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Skilled Technician Behind Anthrax Attacks, New CDC Director Believes

By Gerry J. Gilmore
American Forces Press Service

WASHINGTON, Dec. 9, 2002 – Whoever unleashed the anthrax assaults that killed five people last year is most likely a trained biomedical technician.

That's the belief of the new chief of the U.S. agency responsible for national medical preparedness for biological, chemical and nuclear terrorist attacks.

Dr. Julie L. Gerberding, recently appointed as the director of the Centers for Disease Control and Prevention in Atlanta, told a homeland security conference audience here today that everything changed regarding homeland security after the Sept. 11, 2001, terrorist-hijacked airliner attacks on New York City, the Pentagon and Pennsylvania.

She also pointed out the still unsolved anthrax attacks that began Sept. 18 last year highlighted the nation's vulnerability to yet another potential terrorist weapon: bio-terrorism.

Last year, as acting director of the CDC's National Center for Infectious Diseases, Gerberding played a key role in orchestrating her agency's response to the Sept. 18-Dec. 8 postal-system-launched anthrax attacks in New Jersey, New York City, Florida, Maryland, Connecticut and the District of Columbia that infected 22 people and killed five.

That the FBI hasn't yet caught the perpetrator of the anthrax attacks isn't surprising, she noted.

"I think it is a huge challenge -- in part, because it's (like) looking for a needle in a haystack," the infectious disease clinician explained.

Whoever launched the anthrax attacks possesses "incredible, sophisticated knowledge about what they are dealing with," she continued. "They had to protect not only themselves, but the people in their environs from exposure to the powders, which basically function as a gas."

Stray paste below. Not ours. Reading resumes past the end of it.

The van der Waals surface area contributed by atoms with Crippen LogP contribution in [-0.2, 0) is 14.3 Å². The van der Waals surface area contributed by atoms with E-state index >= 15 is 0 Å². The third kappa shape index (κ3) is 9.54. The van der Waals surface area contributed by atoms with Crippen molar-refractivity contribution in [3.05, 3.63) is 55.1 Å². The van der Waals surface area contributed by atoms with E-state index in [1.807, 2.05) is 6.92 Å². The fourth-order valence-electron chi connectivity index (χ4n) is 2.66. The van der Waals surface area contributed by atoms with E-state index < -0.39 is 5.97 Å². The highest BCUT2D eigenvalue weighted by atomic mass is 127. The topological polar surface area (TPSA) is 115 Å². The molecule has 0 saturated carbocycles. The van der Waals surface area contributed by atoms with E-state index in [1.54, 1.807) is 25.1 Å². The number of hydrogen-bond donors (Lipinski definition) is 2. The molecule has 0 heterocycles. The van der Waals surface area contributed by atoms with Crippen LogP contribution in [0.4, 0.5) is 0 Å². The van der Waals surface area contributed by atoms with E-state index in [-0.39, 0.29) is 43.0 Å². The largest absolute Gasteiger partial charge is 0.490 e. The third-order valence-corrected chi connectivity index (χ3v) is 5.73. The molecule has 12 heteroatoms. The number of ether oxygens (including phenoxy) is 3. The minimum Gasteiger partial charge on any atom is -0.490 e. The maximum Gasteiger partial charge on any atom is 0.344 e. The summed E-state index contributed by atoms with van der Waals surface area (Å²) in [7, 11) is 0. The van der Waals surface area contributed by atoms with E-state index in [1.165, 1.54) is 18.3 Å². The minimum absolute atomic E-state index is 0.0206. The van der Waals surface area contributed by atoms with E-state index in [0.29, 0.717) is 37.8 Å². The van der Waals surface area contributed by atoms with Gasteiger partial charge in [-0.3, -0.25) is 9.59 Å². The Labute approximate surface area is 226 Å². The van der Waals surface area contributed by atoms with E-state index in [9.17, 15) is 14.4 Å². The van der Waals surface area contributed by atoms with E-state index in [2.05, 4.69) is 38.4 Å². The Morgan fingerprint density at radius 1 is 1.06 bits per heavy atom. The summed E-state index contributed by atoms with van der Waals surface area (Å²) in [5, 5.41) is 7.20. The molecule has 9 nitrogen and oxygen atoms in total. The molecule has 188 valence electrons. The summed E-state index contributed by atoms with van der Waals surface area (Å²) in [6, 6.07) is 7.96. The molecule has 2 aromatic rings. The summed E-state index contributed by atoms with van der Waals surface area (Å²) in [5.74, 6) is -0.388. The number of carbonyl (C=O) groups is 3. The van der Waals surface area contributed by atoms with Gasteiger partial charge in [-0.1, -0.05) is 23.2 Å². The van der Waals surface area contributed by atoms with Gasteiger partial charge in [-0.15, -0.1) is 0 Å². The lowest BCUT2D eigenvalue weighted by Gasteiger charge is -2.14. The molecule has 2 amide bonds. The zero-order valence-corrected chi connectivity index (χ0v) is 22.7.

Gerberding added that the method in which the anthrax attacks were carried out indicates intricate planning and a level of sophistication that suggests the culprit's "not somebody who went in their garage and cooked this up over the weekend."

Since last year's hijacker and anthrax terror attacks, she noted, more than $900 million has been disbursed through CDC and other U.S. agencies to state and local organizations for homeland security-related missions.

The recent creation of the Department of Homeland Security, she pointed out, should also enhance coordination, communication and planning of national anti- terrorism efforts. In fact, she said, CDC and other agencies are now working to develop a national distribution system for the smallpox vaccine.

However, more remains to be done, especially when the perpetrator or perpetrators of the anthrax attacks are at large, she emphasized.

"We haven't caught these people and that tells me that the alertness and the level of vigilance that has to go on in emergency departments throughout the country has not changed," Gerberding said.

She noted that 12 letters "almost shut down the U.S. Postal system" during the anthrax threat.

"It wouldn't take many more (such) letters to really create an enormous catastrophe. Our best defense is to find the (perpetrator of the) first (anthrax) case," she concluded.

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